Q. I've had a severe allergy to aspirin for years. Because of it, I've been somewhat limited in what medicines I can take for pain relief. Lately I have two new problems to deal with. After a heart attack, my cardiologist wanted me to take aspirin to help protect my heart. And my orthopedic surgeon wanted me to take some anti-inflammatory medicines after knee surgery. The surgeon told me, however, that all anti-inflammatory medicines are similar to aspirin and that I wouldn't be able to take any of them.

Is there a suitable substitute that I can take for either condition? I can't believe that there are no blood thinner medicines or anti-inflammatory drugs that won't react like aspirin.

A. You have a couple of choices. To help thin your blood and protect your heart, you can take a new, anti-platelet medicine called Plavix. Like aspirin, Plavix prevents clumping of platelets, the tiny particles that help your blood clot when you get a cut. In people with hardening of the arteries (atherosclerosis), platelets can clump together on plaques along the blood vessels. The clumping can ultimately block an artery and trigger a heart attack or stroke. Doctors use Plavix to prevent heart attacks or strokes in people who have hardening of the arteries.

A similar anti-platelet medicine is Ticlid. Doctors use it to help prevent strokes in people who have had a stroke or a transient ischemic attack, a momentary interruption of blood flow to the brain.

You're right that people who are allergic to aspirin can also be allergic to most other anti-inflammation pain relievers. Doctors refer to this phenomenon as a cross-reaction--an allergy to one substance making you allergic to a similar substance. Most anti-inflammation pain relievers belong to a group of medicines called NSAIDs (nonsteroidal anti-inflammatory drugs). Other nonprescription NSAIDs include ibuprofen (Motrin, Advil and other brands), Aleve and Orudis and more than a dozen prescription brands.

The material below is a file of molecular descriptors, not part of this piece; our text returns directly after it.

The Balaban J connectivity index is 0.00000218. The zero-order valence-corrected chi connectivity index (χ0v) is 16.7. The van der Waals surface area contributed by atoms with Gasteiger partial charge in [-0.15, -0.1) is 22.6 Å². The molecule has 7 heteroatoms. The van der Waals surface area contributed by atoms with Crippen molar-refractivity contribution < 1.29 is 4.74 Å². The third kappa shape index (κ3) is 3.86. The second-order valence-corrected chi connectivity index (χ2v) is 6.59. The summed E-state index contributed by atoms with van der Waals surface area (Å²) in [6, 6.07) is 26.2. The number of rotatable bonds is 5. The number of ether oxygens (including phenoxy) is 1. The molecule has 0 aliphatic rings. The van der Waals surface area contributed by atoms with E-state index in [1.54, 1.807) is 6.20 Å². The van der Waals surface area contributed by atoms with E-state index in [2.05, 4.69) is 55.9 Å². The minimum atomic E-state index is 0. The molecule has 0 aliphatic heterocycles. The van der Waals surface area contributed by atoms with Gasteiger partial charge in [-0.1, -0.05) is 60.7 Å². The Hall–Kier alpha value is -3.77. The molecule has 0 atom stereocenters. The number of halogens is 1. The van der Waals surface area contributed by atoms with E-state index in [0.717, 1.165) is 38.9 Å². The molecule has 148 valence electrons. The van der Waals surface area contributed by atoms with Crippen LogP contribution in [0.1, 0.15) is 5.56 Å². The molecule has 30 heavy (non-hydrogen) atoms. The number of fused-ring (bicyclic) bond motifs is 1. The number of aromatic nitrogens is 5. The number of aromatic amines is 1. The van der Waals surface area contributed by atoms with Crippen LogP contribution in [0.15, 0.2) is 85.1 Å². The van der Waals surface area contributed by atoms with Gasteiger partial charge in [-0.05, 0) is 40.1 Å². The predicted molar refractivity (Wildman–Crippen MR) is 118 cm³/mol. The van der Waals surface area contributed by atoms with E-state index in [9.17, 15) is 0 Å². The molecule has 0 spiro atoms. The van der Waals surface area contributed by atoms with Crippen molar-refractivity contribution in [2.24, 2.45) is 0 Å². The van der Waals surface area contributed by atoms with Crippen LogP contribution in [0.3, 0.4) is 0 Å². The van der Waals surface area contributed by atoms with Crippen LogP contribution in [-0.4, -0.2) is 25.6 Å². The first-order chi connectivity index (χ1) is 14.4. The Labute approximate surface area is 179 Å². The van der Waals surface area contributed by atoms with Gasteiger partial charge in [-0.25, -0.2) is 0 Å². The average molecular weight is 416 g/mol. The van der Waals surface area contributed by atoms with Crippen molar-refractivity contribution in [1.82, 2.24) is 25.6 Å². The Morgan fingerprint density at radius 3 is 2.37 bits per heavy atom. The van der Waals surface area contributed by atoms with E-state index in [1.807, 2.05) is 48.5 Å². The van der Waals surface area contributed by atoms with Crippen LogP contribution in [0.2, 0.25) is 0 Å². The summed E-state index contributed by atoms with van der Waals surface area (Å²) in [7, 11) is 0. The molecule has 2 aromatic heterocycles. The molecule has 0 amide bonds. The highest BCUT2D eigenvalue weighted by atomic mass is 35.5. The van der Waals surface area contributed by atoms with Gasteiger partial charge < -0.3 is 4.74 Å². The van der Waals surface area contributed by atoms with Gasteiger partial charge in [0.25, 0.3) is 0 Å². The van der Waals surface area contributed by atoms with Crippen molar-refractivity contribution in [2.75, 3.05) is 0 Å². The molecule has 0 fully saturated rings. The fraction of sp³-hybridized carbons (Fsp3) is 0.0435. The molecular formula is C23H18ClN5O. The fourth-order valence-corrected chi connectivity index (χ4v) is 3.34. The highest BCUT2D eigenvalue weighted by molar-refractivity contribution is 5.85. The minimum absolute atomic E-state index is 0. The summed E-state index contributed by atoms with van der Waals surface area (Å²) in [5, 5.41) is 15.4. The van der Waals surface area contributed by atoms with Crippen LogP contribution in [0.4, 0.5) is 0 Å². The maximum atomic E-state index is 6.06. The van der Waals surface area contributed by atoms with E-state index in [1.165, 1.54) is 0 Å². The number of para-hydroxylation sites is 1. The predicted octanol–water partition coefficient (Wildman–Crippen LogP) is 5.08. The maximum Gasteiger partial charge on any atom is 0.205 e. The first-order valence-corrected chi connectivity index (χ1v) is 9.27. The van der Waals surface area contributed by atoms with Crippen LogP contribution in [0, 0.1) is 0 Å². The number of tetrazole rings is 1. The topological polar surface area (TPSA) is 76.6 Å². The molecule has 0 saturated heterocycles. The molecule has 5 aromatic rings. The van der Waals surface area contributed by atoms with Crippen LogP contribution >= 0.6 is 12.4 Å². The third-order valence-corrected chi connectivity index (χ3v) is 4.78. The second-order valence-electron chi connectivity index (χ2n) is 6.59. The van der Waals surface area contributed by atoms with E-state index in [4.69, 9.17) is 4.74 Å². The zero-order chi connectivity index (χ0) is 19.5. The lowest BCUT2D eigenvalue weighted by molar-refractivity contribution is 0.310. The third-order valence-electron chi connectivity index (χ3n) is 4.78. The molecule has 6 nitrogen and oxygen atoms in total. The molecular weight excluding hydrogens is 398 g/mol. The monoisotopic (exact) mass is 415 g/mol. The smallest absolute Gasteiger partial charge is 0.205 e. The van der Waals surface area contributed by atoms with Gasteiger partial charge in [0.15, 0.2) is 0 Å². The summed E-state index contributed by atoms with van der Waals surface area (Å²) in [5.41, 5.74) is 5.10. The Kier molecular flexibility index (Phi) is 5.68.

There are a few NSAIDs that have a low risk of cross-reacting with aspirin. Three nonaspirin, anti-inflammatory pain relievers are sodium salicylate, magnesium salicylate and choline salicylate (Arthropan). You can buy these without a prescription. Prescription NSAIDs that are not likely to trigger reactions in people with aspirin allergy are salsalate (Disalsid and other brands) and choline/magnesium salicylate combinations (Tricosal, Trilisate and other brands). Although these medicines, known as salicylates, are in the aspirin family, they differ enough from aspirin to have a low risk of cross-reacting. Still, if you have a severe allergy to aspirin, check first with your doctor to see if it's okay for you to take any of these.

If you need pain relief but don't really need an anti-inflammatory drug, you can take acetaminophen (Tylenol and other brands). Acetaminophen is not an NSAID, so it is safe to take if you have an aspirin allergy. And by an allergy to aspirin, I don't just mean that aspirin upsets your stomach, causes stomach bleeding or some other side effect. I mean that you have a true allergic reaction to aspirin, such as hives, skin rash, trouble breathing, wheezing or--in severe cases--shock.

I should also point out that people allergic to aspirin often have asthma, along with polyps inside their nose that can cause congestion. In addition, people with severe allergy to aspirin often are also allergic to tartrazine, a common dye that is used in foods and some medicines. If you have such an allergy, you'll need to read food labels carefully and ask your doctor or pharmacist to help you avoid it.

Jay Siwek, chairman of the department of family medicine at Georgetown University Medical Center, practices at the Fort Lincoln Family Medicine Center and Providence Hospital in Northeast Washington.

Consultation is a health education column and is not a substitute for medical advice from your physician. Send questions to Consultation, Health Section, The Washington Post, 1150 15th St. NW, Washington, DC 20071. Questions cannot be answered personally.